NBN raids: Switkowski article breached caretaker conventions, says DPMC head

An op-ed penned by NBN’s chairman, Ziggy Switkowski, violated the caretaker conventions

An op-ed penned by NBN’s chairman, Ziggy Switkowski, violated the caretaker conventions that guide the activities of the public service during an election campaign, according to the secretary of the Department of Prime Minister and Cabinet (DPMC).

The opinion piece was a response to criticism levied at NBN in the wake of Australian Federal Police raids that targeted Labor staffers.

The raids followed the leaking of internal NBN documents that were used to paint an unflattering picture of some aspects of the National Broadband Network rollout, including details on copper remediation costs, the state of the Optus HFC network, and problems sourcing power for nodes.

The documents were circulated to journalists and used by Labor to attack the government’s handling of the NBN rollout. Labor has made a claim of parliamentary privilege in relation to documents seized by the AFP during the raids; as a result they have been sealed until the claim can be dealt with by parliament.

In his opinion piece Switkowski defended NBN’s decision to refer the leaks to the AFP.

Labor’s Tony Burke, the manager of opposition business, in May wrote to DPMC head Martin Parkinson querying whether the article was in breach of the caretaker conventions.

In a response dated 10 June Parkinson wrote that “some of the comments in the opinion piece are not consistent with established practices around the Caretaker Conventions, which are directed at protecting the apolitical nature of government bodies and preventing controversies about the role of those bodies distracting attention from the substantive issues in the election campaign”.

“I have conveyed this view directly to Dr Switkowski,” Parkinson added.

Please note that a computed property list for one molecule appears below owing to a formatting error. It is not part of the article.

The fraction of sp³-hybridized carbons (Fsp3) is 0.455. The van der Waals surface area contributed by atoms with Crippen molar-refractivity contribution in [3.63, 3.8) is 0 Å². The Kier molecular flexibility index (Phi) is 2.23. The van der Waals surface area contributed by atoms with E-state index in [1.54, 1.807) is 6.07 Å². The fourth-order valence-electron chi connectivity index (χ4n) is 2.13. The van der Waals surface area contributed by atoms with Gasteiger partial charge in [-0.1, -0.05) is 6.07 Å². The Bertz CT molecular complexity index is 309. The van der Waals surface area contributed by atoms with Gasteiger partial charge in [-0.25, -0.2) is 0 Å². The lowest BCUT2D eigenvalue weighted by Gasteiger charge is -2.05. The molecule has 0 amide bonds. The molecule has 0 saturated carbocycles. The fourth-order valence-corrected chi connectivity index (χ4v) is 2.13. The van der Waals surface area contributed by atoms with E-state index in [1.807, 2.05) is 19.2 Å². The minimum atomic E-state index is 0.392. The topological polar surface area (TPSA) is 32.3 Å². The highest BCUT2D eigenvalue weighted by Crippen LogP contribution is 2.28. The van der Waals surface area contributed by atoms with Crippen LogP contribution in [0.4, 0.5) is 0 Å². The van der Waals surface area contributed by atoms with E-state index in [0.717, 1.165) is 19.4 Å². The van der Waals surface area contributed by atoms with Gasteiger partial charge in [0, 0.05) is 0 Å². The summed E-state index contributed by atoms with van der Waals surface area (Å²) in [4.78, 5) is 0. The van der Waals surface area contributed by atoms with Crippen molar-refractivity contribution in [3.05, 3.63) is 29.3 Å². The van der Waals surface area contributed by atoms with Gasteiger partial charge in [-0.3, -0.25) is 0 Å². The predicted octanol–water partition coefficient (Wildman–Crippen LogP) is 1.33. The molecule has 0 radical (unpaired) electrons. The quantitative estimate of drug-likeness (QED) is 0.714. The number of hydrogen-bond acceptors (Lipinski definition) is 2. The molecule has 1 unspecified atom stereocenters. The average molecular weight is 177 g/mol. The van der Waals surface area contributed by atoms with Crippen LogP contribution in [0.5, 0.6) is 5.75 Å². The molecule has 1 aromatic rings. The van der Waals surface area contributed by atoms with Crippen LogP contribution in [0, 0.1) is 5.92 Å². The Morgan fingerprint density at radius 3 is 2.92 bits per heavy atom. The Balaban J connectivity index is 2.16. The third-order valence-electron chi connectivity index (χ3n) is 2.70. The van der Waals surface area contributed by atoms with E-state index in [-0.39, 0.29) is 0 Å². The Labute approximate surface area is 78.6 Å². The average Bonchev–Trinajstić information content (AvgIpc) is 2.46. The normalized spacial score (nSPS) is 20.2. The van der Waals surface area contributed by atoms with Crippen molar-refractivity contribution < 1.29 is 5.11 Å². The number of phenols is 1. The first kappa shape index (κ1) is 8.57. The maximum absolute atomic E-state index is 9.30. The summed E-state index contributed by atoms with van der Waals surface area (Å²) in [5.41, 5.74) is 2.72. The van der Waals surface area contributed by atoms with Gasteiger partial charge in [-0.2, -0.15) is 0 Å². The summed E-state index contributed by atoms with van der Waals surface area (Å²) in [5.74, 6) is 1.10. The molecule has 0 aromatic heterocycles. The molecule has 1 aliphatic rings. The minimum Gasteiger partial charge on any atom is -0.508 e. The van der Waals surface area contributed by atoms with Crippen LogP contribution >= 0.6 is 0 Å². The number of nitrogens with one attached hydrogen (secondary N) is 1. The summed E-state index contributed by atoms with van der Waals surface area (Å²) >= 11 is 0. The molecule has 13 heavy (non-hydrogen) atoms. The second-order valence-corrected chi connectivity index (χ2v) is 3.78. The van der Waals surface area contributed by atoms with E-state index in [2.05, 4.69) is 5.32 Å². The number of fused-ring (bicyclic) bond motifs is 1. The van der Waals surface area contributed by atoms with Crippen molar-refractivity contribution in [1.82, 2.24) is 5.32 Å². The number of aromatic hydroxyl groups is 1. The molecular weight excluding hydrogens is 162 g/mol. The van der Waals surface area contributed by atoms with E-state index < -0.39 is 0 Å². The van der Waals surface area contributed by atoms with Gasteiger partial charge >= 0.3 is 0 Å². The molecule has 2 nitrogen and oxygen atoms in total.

Computerworld has published the letter below.

The letter revealed that NBN provided an advance draft of the article to the Department of the Communications and the Arts, which in turn “sought, and received, advice from the Department of the Prime Minister and Cabinet that the publication of the article in that form was not consistent with the established practices associated with the Caretaker Conventions”.

“I understand that view was strongly conveyed to nbn by the Department of Communications and the Arts, as was the view that the conventions apply to the Chairman, as well as to the CEO and the company,” the letter states. “Our understanding is that this view was passed to Dr Switkowski.”

However, Parkinson notes that the Caretaker Conventions “do not have legal force” and the DPMC “does not have the power to enforce the observance of the conventions or practices.”

“The Caretaker Guidelines state that: ‘[government companies] …should observe the conventions and practices unless to do so would conflict with their legal obligations or compelling organisational requirements’,” a statement issued by NBN said.

“Any accusation that the company’s staff, management, its board and (by implication) its shareholder departments have conspired to keep large cost increases secret from the Australian people is not only plainly and demonstrably false, but is a serious accusation in light of the Corporations Act (for example section 184).

This is obviously not acceptable and the opinion piece addressed the allegations in a manner commensurate with the mode in which they were made; that is, publicly in the national media.”

Labor earlier this week unveiled its NBN election policy.


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